Minnesotans are starting to feel the effects of the Affordable Care Act, and some who were perfectly happy with their coverage are now finding out their policies are coming to an end and they may have to pay more.
If a plan doesn't cover things mandated by the law, such as emergency visits, maternity care, or mental health treatment, it may be discontinued. Although the new insurance products may offer better coverage, they may also come with a bigger price tag -- and those who don't need the additional coverage say the required change seems like a broken promise from the president.
"If you like your health care plan, you will be able to keep your health care plan, period," President Barack Obama said when pitching health care reform.
Larry Walburn's auto body shop is nestled in the rolling hills of rural Rice County. Break something, and he'll fix it -- but he believes Obamacare is beyond repair.
"There might be good things in it, but everything I've seen doesn't do the common working person, farmers who pay their premiums, any good," he said.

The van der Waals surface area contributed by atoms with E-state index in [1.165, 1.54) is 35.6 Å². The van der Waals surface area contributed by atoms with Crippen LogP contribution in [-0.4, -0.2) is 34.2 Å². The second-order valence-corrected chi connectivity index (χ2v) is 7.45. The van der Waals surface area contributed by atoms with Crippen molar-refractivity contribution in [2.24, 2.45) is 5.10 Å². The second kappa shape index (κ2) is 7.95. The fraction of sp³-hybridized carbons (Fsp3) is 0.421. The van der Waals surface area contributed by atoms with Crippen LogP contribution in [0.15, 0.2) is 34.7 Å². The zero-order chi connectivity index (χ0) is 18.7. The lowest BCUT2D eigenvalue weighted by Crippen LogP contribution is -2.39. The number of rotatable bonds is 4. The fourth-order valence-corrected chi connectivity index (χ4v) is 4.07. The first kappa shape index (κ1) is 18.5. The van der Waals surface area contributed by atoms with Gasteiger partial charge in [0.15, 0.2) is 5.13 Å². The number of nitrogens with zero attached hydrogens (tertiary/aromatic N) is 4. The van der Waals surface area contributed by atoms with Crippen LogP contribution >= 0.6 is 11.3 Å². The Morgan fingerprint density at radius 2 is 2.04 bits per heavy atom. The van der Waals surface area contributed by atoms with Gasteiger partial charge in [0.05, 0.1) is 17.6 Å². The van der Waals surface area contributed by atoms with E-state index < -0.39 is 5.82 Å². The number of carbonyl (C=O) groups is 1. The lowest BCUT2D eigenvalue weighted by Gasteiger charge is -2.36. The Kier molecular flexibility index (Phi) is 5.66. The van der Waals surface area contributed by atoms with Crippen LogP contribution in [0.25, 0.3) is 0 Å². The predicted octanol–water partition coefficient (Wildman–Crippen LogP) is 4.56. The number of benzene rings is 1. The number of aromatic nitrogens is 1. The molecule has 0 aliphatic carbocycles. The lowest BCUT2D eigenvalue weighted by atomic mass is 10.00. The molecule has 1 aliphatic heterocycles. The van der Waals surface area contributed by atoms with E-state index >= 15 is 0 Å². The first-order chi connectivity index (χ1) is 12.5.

A few weeks ago, Walburn got a letter from HealthPartners that told him his insurance policy is being discontinued because it doesn't meet the new minimum standards under the ACA.
Walburn did some rough calculations and found that although he and his wife were paying $658 a month for their prior plan, the new one offered by HealthPartners would cost $1,015 a month, an extra $4,280 per year. Walburn said that figure doesn't add up to the promise Obama made.
"It's a lie, straight out lie," he said. "The only way you keep it is if you have to pay a bunch more in premiums."
Walburn isn't alone in his frustration either. It is estimated that about 2 million Americans -- less than 1 percent of the total U.S. population -- won't be able to keep their health insurance because it doesn't meet the minimum requirements, but Walburn and his neighbors also have another problem -- where they live.
Residents in southern Minnesota pay more for their plans because there is so little competition just an hour away from the Mayo Clinic, which seems ironic since the Minnesota Legislature just approved $400 million in subsidies to expand the Rochester facility. That will make it even more dominant.
Walburn may turn to MNsure for a new option, but he and his wife aren't happy about it. In the end, the options available may not be much better. Under the gold plan, Walburn and his wife would pay about $982 per month, which is comparable to what HealthPartners is offering. If the Walburns lived in the Twin Cities, the pair would pay about $764. For the mechanic, the whole system seems jacked up and a little greasy.
It is important to note that Walburn and his wife may be eligible for tax credits that could lower the cost of their monthly premiums depending on their income.
MNsure offered no comment for this story.